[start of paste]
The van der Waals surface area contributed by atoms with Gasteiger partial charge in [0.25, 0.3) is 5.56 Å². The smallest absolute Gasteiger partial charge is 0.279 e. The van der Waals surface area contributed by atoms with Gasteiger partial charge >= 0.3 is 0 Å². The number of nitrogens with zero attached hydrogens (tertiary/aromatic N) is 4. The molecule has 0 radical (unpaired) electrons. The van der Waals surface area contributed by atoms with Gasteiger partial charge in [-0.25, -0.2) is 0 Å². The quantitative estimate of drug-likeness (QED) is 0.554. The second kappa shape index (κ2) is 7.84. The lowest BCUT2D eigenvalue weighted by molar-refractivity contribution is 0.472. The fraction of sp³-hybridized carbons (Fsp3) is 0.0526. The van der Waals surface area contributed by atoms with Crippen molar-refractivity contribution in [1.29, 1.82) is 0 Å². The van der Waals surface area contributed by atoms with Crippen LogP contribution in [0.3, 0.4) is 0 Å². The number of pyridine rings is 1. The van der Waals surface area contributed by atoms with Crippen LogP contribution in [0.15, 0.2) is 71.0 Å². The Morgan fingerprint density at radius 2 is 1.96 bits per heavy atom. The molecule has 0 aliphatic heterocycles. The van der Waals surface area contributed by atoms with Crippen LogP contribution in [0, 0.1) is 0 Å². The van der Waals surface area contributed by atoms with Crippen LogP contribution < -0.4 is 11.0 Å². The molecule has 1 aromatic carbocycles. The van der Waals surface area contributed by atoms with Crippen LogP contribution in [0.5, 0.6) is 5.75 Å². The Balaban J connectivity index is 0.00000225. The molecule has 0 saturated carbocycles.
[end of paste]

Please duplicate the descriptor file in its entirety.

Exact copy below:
The van der Waals surface area contributed by atoms with Gasteiger partial charge in [0.25, 0.3) is 5.56 Å². The smallest absolute Gasteiger partial charge is 0.279 e. The van der Waals surface area contributed by atoms with Gasteiger partial charge >= 0.3 is 0 Å². The number of nitrogens with zero attached hydrogens (tertiary/aromatic N) is 4. The molecule has 0 radical (unpaired) electrons. The van der Waals surface area contributed by atoms with Gasteiger partial charge in [-0.25, -0.2) is 0 Å². The quantitative estimate of drug-likeness (QED) is 0.554. The second kappa shape index (κ2) is 7.84. The lowest BCUT2D eigenvalue weighted by molar-refractivity contribution is 0.472. The fraction of sp³-hybridized carbons (Fsp3) is 0.0526. The van der Waals surface area contributed by atoms with Crippen molar-refractivity contribution in [1.29, 1.82) is 0 Å². The van der Waals surface area contributed by atoms with Crippen LogP contribution in [0.3, 0.4) is 0 Å². The number of pyridine rings is 1. The van der Waals surface area contributed by atoms with Crippen LogP contribution in [0.15, 0.2) is 71.0 Å². The Morgan fingerprint density at radius 2 is 1.96 bits per heavy atom. The molecule has 0 aliphatic heterocycles. The van der Waals surface area contributed by atoms with Crippen LogP contribution in [0, 0.1) is 0 Å². The van der Waals surface area contributed by atoms with Crippen LogP contribution < -0.4 is 11.0 Å². The molecule has 1 aromatic carbocycles. The van der Waals surface area contributed by atoms with Crippen LogP contribution in [0.5, 0.6) is 5.75 Å². The Balaban J connectivity index is 0.00000225. The molecule has 0 saturated carbocycles.